For this reason, RSMF has chosen to donate the proceeds of the 4th Annual 5k to JNF’s Caravan for Democracy program. Allowing a group of non-Jewish American university student leaders the chance to experience the land of Israel firsthand on an all-expenses paid trip might be one of the most important things we, as Jews, can do to better ensure the safety and survival of the Jewish State and of our people, in general. This is especially important due to the sometimes-hostile climate on college campuses. Furthermore, the student leaders of today will be the most influential voices of the professional world tomorrow. 

It is our belief that the continuation and the growth of this program will have lasting effects on the relationship between Israel and the United States by assisting non-Jews in developing personal relationships with the State of Israel.

We hope that you will join us for the 4th Anual RSMF 5k on July 8th, 2017, at Independence Grove in Libertyville, Illinois. To register, click here.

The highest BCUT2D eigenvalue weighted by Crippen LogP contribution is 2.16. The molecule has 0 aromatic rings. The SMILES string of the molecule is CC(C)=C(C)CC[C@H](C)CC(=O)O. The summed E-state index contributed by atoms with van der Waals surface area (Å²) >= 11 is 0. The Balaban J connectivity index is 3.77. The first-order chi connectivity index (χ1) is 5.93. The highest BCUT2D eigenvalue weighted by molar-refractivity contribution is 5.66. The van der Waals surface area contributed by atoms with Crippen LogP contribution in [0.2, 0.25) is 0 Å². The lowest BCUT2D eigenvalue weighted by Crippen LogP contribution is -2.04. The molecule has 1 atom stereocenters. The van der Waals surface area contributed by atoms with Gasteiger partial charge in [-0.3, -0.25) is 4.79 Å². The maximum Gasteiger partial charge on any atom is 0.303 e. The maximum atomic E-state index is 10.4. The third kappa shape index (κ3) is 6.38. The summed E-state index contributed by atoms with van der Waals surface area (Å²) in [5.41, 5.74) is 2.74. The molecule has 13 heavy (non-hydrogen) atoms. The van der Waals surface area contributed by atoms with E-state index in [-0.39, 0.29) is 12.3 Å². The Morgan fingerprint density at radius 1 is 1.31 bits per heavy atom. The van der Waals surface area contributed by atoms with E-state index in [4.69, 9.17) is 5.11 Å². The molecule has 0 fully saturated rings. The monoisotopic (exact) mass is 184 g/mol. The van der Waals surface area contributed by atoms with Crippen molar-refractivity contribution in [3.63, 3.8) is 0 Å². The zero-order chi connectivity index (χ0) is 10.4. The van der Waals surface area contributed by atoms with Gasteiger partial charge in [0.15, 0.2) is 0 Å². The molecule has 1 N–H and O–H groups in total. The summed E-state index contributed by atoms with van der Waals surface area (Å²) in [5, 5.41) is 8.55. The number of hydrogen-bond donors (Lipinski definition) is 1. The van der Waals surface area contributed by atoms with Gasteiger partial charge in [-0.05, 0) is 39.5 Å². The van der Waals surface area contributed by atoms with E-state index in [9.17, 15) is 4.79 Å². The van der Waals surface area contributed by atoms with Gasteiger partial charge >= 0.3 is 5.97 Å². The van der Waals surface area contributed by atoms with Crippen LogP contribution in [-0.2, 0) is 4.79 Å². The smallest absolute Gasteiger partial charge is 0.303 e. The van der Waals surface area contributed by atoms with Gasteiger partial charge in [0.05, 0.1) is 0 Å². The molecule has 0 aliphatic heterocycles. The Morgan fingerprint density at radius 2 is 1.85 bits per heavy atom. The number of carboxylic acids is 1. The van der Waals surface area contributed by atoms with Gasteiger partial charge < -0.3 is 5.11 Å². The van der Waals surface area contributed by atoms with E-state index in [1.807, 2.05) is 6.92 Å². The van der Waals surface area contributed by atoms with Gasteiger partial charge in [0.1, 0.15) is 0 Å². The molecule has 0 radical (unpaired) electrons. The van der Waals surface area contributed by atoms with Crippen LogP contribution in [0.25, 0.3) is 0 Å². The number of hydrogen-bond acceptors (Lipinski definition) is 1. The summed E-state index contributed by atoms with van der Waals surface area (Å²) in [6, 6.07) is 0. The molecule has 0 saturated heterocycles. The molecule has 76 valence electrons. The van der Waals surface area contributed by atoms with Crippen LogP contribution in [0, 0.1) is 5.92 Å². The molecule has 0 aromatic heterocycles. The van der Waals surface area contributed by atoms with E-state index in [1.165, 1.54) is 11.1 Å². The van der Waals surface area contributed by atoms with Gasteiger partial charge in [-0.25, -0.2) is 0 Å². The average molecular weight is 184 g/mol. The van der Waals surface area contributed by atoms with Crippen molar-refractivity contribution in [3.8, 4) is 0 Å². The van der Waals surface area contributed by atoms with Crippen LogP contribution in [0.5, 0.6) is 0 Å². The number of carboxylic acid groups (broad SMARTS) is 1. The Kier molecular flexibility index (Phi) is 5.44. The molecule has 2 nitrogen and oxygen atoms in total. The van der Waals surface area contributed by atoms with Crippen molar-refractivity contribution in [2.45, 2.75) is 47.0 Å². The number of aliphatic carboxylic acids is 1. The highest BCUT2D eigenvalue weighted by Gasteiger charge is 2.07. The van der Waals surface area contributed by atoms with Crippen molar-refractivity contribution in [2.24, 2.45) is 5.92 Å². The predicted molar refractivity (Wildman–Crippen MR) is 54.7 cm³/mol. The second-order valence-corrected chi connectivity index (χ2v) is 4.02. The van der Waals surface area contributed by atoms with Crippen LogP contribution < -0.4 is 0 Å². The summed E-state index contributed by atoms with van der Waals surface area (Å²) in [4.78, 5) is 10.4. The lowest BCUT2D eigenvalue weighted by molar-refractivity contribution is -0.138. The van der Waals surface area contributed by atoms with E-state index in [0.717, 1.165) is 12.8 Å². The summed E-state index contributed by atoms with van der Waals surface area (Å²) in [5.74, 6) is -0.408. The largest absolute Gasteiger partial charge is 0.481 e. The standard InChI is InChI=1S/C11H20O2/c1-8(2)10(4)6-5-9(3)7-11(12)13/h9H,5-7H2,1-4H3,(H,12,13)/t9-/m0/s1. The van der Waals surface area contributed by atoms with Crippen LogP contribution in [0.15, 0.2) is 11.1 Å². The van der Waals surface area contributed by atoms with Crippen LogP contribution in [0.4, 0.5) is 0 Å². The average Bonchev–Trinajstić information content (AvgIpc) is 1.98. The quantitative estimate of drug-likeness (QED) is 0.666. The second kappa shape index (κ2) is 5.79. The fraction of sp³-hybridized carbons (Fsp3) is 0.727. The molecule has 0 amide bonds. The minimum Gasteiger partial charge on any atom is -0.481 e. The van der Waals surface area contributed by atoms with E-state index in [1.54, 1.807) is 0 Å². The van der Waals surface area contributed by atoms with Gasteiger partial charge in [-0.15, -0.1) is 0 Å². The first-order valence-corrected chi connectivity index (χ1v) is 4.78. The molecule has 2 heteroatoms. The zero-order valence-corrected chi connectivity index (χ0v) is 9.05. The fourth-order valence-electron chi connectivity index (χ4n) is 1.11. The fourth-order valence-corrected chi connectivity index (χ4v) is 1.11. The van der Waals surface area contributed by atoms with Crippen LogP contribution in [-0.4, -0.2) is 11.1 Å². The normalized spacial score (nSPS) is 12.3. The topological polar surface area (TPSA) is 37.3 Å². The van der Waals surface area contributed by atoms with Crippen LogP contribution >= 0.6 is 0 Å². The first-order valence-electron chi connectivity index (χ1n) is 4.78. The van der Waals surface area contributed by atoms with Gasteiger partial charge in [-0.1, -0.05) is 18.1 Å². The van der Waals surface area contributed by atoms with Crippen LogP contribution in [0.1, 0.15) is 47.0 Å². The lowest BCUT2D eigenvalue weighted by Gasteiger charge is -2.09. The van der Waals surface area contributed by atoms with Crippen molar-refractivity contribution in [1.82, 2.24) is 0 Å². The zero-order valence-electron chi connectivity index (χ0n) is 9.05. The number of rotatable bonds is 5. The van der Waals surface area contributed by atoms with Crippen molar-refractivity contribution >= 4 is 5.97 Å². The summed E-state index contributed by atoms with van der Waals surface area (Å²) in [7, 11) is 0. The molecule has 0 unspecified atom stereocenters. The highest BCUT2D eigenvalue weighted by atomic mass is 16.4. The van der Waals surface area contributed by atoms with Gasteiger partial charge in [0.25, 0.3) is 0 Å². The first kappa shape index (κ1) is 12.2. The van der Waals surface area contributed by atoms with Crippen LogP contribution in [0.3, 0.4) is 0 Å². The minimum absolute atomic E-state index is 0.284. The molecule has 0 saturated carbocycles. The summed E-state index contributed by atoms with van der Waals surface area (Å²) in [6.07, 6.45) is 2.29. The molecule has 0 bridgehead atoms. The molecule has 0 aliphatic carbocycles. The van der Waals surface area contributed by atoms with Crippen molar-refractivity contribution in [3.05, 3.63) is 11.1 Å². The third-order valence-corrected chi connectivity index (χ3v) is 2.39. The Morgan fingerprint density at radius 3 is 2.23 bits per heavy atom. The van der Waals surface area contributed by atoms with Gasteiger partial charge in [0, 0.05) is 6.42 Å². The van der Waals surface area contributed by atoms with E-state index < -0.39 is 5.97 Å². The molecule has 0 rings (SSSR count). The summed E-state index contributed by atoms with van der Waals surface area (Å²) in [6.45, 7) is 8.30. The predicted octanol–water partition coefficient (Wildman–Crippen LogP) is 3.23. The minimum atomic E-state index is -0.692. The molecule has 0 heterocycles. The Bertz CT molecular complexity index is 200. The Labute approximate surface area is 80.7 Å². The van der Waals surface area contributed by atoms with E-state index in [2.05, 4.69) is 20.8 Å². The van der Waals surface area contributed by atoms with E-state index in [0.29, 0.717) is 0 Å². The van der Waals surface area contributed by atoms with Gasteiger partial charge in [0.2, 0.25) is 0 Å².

If you are unable to join us July 8th, please consider donating here

To learn more about the Richard Schoenstadt Memorial Foundation, click here.    

To learn more about Caravan for Democracy, please click here.

Thursday, June 22, 2017

Book preview: 'Becoming Israeli,' 40 personal tales of making aliyah

Akiva Gersh, center, a teacher at JNF partner Alexander Muss High School in Israel. Photo cred: Joey Rushfield

Beloved AMHSI teacher Akiva Gersh has just released a new book, "Becoming Israeli: The Hysterical, Inspiring and Challenging Sides of Making Aliyah." Here, he shares his story and an excerpt from the book, which is now available on Amazon.

By Akiva Gersh

As a kid growing up in New York, Israel was really far away. As in off the map. Not only because Israel was in the Middle East and I was in America; it was far away in heart and mind as well. I paid no attention to Israel and the people around me never spoke about it. I can only recall obscure memories of Israel from my childhood, like images of Israeli soldiers flashing across the screen during the 6 o'clock news or my Hebrew school’s honorable, but unsuccessful, attempt to get us students to like falafel.